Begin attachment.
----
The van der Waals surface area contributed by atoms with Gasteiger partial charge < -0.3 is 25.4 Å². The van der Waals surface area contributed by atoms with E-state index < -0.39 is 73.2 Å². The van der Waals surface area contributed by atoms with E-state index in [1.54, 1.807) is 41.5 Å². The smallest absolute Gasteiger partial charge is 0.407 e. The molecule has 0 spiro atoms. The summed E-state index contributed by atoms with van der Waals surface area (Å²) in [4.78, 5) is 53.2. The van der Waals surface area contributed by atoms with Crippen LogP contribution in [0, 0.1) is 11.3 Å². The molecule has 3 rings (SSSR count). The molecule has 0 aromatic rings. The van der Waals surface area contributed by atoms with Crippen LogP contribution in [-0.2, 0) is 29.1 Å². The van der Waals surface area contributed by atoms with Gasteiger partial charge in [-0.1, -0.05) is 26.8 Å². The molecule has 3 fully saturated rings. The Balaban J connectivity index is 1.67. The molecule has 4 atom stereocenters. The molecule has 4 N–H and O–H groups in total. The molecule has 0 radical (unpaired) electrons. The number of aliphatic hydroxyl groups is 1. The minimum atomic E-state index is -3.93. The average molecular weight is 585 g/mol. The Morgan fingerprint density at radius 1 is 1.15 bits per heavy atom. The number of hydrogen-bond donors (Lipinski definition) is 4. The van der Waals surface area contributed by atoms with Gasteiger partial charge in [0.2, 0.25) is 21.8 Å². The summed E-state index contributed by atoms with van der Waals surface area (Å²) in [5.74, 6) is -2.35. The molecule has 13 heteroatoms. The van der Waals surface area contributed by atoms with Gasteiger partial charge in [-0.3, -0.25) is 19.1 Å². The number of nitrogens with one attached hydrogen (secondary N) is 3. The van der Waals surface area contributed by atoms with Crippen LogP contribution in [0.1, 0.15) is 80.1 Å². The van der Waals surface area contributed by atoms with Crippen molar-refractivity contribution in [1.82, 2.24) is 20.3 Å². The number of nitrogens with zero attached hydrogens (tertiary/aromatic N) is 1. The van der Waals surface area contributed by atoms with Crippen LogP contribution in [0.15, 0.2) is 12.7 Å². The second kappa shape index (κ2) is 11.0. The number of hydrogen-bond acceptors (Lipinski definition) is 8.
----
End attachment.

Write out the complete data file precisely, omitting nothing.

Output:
The van der Waals surface area contributed by atoms with Gasteiger partial charge < -0.3 is 25.4 Å². The van der Waals surface area contributed by atoms with E-state index < -0.39 is 73.2 Å². The van der Waals surface area contributed by atoms with E-state index in [1.54, 1.807) is 41.5 Å². The smallest absolute Gasteiger partial charge is 0.407 e. The molecule has 0 spiro atoms. The summed E-state index contributed by atoms with van der Waals surface area (Å²) in [4.78, 5) is 53.2. The van der Waals surface area contributed by atoms with Crippen LogP contribution in [0, 0.1) is 11.3 Å². The molecule has 3 rings (SSSR count). The molecule has 0 aromatic rings. The van der Waals surface area contributed by atoms with Crippen LogP contribution in [-0.2, 0) is 29.1 Å². The van der Waals surface area contributed by atoms with Gasteiger partial charge in [-0.1, -0.05) is 26.8 Å². The molecule has 3 fully saturated rings. The Balaban J connectivity index is 1.67. The molecule has 4 atom stereocenters. The molecule has 4 N–H and O–H groups in total. The molecule has 0 radical (unpaired) electrons. The number of aliphatic hydroxyl groups is 1. The minimum atomic E-state index is -3.93. The average molecular weight is 585 g/mol. The Morgan fingerprint density at radius 1 is 1.15 bits per heavy atom. The number of hydrogen-bond donors (Lipinski definition) is 4. The van der Waals surface area contributed by atoms with Gasteiger partial charge in [0.2, 0.25) is 21.8 Å². The summed E-state index contributed by atoms with van der Waals surface area (Å²) in [5.74, 6) is -2.35. The molecule has 13 heteroatoms. The van der Waals surface area contributed by atoms with Gasteiger partial charge in [-0.3, -0.25) is 19.1 Å². The number of nitrogens with one attached hydrogen (secondary N) is 3. The van der Waals surface area contributed by atoms with Crippen LogP contribution in [0.1, 0.15) is 80.1 Å². The van der Waals surface area contributed by atoms with Crippen molar-refractivity contribution in [1.82, 2.24) is 20.3 Å². The number of nitrogens with zero attached hydrogens (tertiary/aromatic N) is 1. The van der Waals surface area contributed by atoms with Crippen LogP contribution in [0.15, 0.2) is 12.7 Å². The second kappa shape index (κ2) is 11.0. The number of hydrogen-bond acceptors (Lipinski definition) is 8.